The fuzzy edges engraved on the acrylic test sample showed the need for scan offset adjustment:
The problem arises from the finite delay between the controller turning the laser beam on and the rise time of the death ray energy at the focal point.
LightBurn can produce a calibration coupon (on Trolase laminated acrylic) to help explore the multidimensional parameter space:
The “Interval” value is the vertical (Y-axis) scan line spacing. The laser spot diameter is, at absolute best, about 0.2 mm on the focal plane, with the actual engraved line being smaller due to the energy distribution across the beamwidth and the power required to visibly damage the material, so a 0.1 mm interval should result a little bit of overlap between adjacent scan lines.
A closer look shows the serrated edges on the left and right sides of the engraved squares:
Peering at it through a measuring magnifier suggests the offset is a bit over 0.2 mm at 400 mm/s, corresponding to a 500 µs delay between laser turn-on in the rightward direction and turn-off in the leftward direction.
The LightBurn Scanning Offset Adjustment is half the measured distance, with an Initial Offset parameter to adjust the starting point of the first scan line. You measure the distance at each speed and fill in the table accordingly.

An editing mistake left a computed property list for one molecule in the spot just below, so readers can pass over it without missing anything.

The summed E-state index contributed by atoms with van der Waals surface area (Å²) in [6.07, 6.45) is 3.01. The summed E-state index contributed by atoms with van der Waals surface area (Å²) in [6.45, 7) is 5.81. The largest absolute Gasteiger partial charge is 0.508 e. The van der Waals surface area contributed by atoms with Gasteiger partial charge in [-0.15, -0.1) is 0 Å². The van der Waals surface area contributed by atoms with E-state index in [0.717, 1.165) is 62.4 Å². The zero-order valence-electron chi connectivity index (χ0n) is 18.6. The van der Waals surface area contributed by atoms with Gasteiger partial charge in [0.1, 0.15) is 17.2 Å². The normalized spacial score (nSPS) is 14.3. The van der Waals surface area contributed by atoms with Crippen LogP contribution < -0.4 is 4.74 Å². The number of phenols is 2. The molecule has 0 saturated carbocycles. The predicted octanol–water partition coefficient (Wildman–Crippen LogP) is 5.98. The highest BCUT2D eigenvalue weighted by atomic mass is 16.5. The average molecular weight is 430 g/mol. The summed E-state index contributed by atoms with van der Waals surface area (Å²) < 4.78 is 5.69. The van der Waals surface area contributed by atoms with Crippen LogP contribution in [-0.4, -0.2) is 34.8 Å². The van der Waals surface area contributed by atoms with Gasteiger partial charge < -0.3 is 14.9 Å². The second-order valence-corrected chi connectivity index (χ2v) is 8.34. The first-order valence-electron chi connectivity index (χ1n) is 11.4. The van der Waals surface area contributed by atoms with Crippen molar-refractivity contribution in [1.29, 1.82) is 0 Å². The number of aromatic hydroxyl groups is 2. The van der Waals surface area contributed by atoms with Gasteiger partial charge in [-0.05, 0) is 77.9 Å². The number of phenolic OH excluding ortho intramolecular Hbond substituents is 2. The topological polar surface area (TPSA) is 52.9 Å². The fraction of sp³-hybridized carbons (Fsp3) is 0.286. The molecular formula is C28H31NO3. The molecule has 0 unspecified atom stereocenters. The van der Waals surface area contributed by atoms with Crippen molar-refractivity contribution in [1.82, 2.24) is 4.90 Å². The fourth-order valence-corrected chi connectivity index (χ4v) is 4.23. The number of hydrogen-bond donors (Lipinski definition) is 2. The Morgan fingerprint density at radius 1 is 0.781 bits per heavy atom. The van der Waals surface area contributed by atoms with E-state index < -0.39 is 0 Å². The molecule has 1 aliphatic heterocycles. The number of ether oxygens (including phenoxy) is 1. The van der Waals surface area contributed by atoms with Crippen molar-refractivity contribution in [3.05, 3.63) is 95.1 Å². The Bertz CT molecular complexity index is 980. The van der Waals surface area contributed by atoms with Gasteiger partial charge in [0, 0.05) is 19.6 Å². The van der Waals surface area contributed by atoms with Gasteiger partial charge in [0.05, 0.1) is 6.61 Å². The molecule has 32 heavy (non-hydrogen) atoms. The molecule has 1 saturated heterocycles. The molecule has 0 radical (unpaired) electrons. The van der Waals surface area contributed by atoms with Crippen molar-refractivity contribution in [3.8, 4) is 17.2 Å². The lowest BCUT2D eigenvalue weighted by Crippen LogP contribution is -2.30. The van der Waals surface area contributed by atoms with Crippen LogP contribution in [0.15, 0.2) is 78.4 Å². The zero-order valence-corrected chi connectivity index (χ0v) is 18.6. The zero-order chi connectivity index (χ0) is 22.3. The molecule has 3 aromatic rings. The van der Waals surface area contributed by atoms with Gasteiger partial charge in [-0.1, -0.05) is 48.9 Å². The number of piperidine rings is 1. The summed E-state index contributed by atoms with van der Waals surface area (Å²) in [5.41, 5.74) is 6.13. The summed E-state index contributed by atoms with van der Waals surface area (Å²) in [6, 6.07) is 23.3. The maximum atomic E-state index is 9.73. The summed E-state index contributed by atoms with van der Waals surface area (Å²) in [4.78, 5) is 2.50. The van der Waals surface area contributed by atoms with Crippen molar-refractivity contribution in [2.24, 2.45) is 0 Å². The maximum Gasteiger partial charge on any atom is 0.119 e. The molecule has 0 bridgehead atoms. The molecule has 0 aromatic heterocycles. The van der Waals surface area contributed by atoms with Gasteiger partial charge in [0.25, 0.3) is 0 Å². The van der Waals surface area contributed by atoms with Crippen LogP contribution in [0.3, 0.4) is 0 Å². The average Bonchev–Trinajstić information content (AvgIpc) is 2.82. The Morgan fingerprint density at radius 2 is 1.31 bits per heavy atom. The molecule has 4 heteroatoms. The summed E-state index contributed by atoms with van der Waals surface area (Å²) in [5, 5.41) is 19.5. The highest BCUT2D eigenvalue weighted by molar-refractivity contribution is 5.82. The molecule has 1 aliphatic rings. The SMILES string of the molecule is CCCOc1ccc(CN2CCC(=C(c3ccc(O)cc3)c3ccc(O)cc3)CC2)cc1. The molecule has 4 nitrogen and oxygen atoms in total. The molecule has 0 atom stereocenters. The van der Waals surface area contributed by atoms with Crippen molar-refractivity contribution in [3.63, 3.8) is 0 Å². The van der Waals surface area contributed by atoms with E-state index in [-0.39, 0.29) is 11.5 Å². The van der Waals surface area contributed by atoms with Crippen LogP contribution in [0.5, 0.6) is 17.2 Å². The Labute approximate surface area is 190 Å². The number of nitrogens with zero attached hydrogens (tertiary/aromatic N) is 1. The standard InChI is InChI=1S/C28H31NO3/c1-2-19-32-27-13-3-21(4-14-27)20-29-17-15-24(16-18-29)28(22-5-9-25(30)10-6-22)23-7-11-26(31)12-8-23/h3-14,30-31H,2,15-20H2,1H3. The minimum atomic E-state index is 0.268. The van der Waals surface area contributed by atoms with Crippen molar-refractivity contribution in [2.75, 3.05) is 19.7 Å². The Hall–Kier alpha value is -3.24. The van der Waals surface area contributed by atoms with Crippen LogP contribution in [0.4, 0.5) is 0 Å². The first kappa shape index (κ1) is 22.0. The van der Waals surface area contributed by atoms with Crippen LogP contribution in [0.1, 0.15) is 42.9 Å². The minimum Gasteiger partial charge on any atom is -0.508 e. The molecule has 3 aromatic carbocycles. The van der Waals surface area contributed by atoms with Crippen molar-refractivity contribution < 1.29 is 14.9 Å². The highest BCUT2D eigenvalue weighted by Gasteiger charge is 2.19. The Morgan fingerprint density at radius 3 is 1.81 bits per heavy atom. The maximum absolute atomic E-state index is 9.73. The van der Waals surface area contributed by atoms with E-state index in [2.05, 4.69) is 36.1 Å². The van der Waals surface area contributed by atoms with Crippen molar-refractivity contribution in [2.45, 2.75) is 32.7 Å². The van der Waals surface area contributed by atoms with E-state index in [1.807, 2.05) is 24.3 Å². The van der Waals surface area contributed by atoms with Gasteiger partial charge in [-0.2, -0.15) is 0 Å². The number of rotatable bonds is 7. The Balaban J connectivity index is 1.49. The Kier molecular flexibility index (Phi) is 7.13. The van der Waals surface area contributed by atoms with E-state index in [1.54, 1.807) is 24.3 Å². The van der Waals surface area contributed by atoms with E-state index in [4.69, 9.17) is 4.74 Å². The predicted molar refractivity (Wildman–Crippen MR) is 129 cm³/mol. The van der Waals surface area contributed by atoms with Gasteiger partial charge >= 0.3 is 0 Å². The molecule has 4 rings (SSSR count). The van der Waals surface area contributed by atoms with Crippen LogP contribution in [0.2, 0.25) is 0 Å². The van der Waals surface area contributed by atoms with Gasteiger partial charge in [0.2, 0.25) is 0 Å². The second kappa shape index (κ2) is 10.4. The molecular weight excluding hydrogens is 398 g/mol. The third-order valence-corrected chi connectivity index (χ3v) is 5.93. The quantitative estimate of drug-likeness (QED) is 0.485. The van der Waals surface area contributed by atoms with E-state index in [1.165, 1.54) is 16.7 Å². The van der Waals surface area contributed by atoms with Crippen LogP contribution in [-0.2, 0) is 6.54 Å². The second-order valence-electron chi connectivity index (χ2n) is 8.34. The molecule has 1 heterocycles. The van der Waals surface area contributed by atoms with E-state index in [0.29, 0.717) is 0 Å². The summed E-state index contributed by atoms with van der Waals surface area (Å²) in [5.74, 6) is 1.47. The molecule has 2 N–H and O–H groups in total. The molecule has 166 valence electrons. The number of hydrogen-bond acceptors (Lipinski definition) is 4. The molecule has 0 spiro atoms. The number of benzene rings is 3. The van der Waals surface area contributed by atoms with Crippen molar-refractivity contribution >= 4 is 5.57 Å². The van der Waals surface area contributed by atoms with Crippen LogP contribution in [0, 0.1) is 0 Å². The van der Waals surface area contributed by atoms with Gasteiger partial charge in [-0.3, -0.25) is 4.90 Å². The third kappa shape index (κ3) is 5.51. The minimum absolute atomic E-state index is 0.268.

Iterating through offsets, speeds, powers, and intervals produces a series of test coupons slicing through the parameter space:
All in all, a 0.1 mm offset at 400 mm/s with 14% power (about 8 W) and 0.075 mm interval looks pretty good:
Engraving various fonts:
A closer look (left coupon on the top):
LightBurn linearly interpolates between table entries of offset values at specific speeds, so you must fill in several lines to give it something to munch on. The top text came from an offset table with two entries at 400 and 500 mm/s, which obviously wasn’t quite sufficient. The bottom text comes from a three-entry table:
Which produces a better result, even at 500 mm/s and 20% power (12 W) on scrap acrylic:
A closer look: